The week in review

doctor wearing boxing glove

This week, all eyes have been on the King Review interim report, as stakeholders released their formal responses

Most stakeholders, it’s fair to say, weren’t thrilled with the Interim Report and made it very clear in their submissions, which were made public over the week.

The group representing CSO wholesalers, National Pharmaceutical Services Association, warned of the dangers of switching supply to a Manufacturer Distribution Model, and argued that a threat to wholesaler trading terms was a threat to community pharmacy.

The SHPA is concerned that the report doesn’t give hospital pharmacists the attention they’re due as an “untapped resource”.

The Guild was scathing in its criticism, saying the interim report contains serious errors and a “pre-conceived agenda” to shake up the sector.

The Medicines Partnership members also got together to pan the review… read a roundup of their comments here.

In other news, over the last weekend the Pharmaceutical Society of Australia released a report card on pharmacy services… and found we’re slipping behind other Western nations.

And the GP-pharmacist turf war is still bubbling away, with the focus this week turning to codeine as well as the King Review, where the RACGP‘s submission calls for a downscaling of pharmacy services, GP dispensing and the breaking of the “retail-medicine link,” where CMs are concerned.

Reckitt Benckiser has settled the class action over its Nurofen Specific range. The Fentanyl shortage continues, though shortage for one brand has been resolved. And the rollout of the new TerryWhite Chemmart brand is going gangbusters.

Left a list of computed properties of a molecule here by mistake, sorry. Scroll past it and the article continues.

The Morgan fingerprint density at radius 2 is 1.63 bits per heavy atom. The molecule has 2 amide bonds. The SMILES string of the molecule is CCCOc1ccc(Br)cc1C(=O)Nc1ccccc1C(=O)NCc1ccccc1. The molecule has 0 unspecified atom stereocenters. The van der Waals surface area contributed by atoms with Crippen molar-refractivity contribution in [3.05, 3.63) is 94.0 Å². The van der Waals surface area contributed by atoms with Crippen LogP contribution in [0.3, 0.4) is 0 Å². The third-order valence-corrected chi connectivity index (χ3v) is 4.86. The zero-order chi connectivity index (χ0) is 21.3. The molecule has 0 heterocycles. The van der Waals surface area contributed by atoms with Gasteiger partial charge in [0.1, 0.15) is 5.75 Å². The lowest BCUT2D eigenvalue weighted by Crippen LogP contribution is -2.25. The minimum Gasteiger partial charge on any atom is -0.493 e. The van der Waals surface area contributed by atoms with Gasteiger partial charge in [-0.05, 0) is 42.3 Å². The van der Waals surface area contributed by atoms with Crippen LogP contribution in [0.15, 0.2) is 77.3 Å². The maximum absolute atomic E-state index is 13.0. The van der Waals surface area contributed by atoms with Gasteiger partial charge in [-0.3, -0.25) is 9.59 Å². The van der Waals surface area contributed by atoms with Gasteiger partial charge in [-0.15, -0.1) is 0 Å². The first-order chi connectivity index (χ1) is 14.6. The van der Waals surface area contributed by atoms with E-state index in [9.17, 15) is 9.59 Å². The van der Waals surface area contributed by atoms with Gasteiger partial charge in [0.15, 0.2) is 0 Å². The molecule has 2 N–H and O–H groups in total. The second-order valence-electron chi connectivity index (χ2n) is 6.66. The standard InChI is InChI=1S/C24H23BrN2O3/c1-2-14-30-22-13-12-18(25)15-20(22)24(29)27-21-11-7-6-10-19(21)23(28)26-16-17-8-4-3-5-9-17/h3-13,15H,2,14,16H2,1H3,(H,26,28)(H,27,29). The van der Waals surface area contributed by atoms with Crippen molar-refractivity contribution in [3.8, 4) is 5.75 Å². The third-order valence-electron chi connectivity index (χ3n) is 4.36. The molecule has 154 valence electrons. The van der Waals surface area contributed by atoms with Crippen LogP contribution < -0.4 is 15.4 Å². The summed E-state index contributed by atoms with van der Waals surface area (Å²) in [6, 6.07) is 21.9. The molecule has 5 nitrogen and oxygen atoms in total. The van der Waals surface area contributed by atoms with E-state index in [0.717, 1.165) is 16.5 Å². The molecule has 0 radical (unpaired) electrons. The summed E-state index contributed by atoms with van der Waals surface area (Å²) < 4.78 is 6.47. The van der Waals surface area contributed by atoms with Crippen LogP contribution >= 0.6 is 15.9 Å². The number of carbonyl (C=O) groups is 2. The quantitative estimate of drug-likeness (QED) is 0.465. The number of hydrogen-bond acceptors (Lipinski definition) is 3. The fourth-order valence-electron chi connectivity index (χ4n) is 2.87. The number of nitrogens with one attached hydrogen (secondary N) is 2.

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  1. Kevin Hayward

    I am overwhelmed by the continuous barage of negative comments regarding the King report throughout the week, culminating in the “expert” opinion of a marketing man? Am to believe that this panel of professional peers had nothing of value to say? Is the world of Pharmacy so perfect that nothing that has been suggested is worthwhile of our considerations? Or is this just an example of bias and scaremongering? I would like to have a balance in my journalism and hear the opposing viewpoints, if not the AJP will cease to be worthwhile reading.

    • Jarrod McMaugh

      I think the the opening paragraphs says it all Kevin. If the week has been filled with feedback to King that has been negative, then it would be disingenuous to report otherwise.

      I think it’s worth pointing out that AJP has always been keen to print opinion pieces by pharmacists. That gives you the platform to put your own views on it forward.

      • Kevin Hayward

        I find it hard to believe that no credence is being given to any aspect of a report prepared by a panel of exemplars in their field.

        • M M

          I agree with Jarrod’s last paragraph. Kevin, if you have the time you can write what you think about kings interm report.

          • Kevin Hayward

            I have yet to formulate a viewpoint of the King report, the fact that only one side of the argument has been projected has not helped me to do so.

    • Mick Rhodes

      Sir, I have contributed to the debate vigorously and believe the King Review is an exceptional piece of work. Many of the negative responses you refer too are frankly predictable because much of what is recommended in the King Review is an anathema to their existence. We’ve gone on record independently and have drawn similar conclusions to the King review. Our 2 reports are available to read should you be interested. I have also contributed to commentary and articles here on the AJP. Your assumption on the “marketing man” report certainly drew my attention and I took the effort to respond accordingly ( In summary Kevin, I hear you.

      • Kevin Hayward

        Thanks for a considered opinion, representative of the other side of the story. Balanced debate is essential.

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